Zuma sets up his own textbook probe

The presidency is the latest to dig into the Limpopo textbook saga, with President Jacob Zuma establishing a ministerial task team to investigate. (M&G)

The presidency is the latest to dig into the Limpopo textbook saga, with President Jacob Zuma establishing a ministerial task team to investigate. (M&G)

Pressure is building on the education department after it was announced this week that another two task teams were being sent to investigate the non-delivery of textbooks to the province – seven months into the academic year.

The presidency on Wednesday announced the formation of a ministerial task team to probe the debacle that saw thousands of books being destroyed while the province's students sat behind empty desks.

The basic education department, and the Limpopo government have also set up investigations into the textbook saga.

Presidential spokesperson Mac Maharaj told the Times newspaper that the team would investigate the causes of non-delivery of textbooks and make recommendations to ensure the chaos was not repeated.

"The decision to appoint the team was made after President Jacob Zuma met with Minister of Basic Education Angie Motshekga on Tuesday."

The presidency's task team will comprise the deputy ministers of finance, Nhlanhla Nene; basic education, Enver Surty; performance, monitoring and evaluation, Obed Bapela; co-operative governance and traditional affairs Yunus Carrim; and public service and administration, Ayanda Dlodlo.

Maharaj told the Times no deadline was given for the team to complete its work but that it would be conducted with "great urgency".

"The president has directed that all who are found to have played a role in delaying or stopping the delivery of books should be held accountable."

Missed deadlines
The establishment of the now three task teams has brought the spotlight firmly on Motshekga, who has so far missed several deadlines to have the learning materials delivered. The Congress of South African Students (Cosas) on Tuesday labelled the delays as "barbaric", calling on Zuma to investigate Motshekga's shortcomings in correcting the escalating debacle.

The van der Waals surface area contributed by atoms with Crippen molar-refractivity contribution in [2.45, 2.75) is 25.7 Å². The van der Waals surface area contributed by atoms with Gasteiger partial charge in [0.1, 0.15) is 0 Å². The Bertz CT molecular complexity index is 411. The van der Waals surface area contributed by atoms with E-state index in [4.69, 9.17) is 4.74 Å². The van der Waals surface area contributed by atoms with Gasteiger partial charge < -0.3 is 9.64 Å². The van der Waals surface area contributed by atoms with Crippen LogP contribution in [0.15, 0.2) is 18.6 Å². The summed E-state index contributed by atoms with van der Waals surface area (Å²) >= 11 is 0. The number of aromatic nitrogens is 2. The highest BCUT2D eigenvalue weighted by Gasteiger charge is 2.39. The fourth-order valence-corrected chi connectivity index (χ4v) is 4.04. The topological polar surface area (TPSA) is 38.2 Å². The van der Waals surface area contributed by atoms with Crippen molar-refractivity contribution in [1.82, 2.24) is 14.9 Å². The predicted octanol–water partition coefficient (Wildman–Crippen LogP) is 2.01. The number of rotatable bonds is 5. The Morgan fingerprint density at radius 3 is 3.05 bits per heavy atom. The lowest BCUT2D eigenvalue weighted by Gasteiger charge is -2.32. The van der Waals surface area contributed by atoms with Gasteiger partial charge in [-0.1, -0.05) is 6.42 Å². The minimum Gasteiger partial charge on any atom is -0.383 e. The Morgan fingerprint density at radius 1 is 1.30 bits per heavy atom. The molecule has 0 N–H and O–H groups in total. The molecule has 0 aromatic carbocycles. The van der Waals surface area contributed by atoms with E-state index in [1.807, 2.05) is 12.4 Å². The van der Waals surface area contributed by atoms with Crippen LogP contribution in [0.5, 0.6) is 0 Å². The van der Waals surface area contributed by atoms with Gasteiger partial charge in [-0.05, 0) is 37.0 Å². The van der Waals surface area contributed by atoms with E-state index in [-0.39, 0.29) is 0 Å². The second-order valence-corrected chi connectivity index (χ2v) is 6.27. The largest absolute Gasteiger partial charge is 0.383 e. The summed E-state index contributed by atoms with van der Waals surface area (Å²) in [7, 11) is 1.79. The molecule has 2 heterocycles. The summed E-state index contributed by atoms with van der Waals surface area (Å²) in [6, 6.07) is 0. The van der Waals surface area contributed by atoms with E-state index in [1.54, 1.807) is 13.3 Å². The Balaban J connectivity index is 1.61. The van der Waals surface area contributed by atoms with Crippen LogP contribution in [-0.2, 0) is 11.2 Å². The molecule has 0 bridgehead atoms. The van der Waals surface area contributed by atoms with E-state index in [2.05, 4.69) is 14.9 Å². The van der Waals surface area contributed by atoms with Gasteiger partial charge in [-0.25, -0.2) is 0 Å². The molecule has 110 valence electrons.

Rights organisation Section 27 and the education department had an agreement that schools in the province would have textbooks by Wednesday last week. This failed to materialise with a to-and-fro debate about the actual state of delivery.

Motshekga earlier this week ordered an investigation by former Gauteng education minister Mary Metcalfe, saying the delivery of materials would be independently verified.

This report is expected to be presented to the director general of basic education and Section 27 next Friday.
It will be released to the public on July 24.

Shifting blame
The Democratic Alliance (DA) has heaped scorn on officials' handling of the scandal, warning that all investigations must be thorough and credible with consistent updates.

DA parliamentarian Annette Lovemore said the probe should be completed soon to ensure textbooks are delivered on time for the next academic year.

"The teams established to investigate the textbook crisis must identify the causes of the debacle and [this must] not be allowed to degenerate into an exercise of shifting blame to save political face," she said.

Lovemore said the teams' terms of reference should include a probe into the awarding of all education tenders in Limpopo, especially those granted to the companies EduSolutions and Lebone.

The DA last month questioned Motshekga's relationship with EduSolutions whom she has been working with since 2008 "despite a history of fraud and incompetence". – Additional reporting by Sapa

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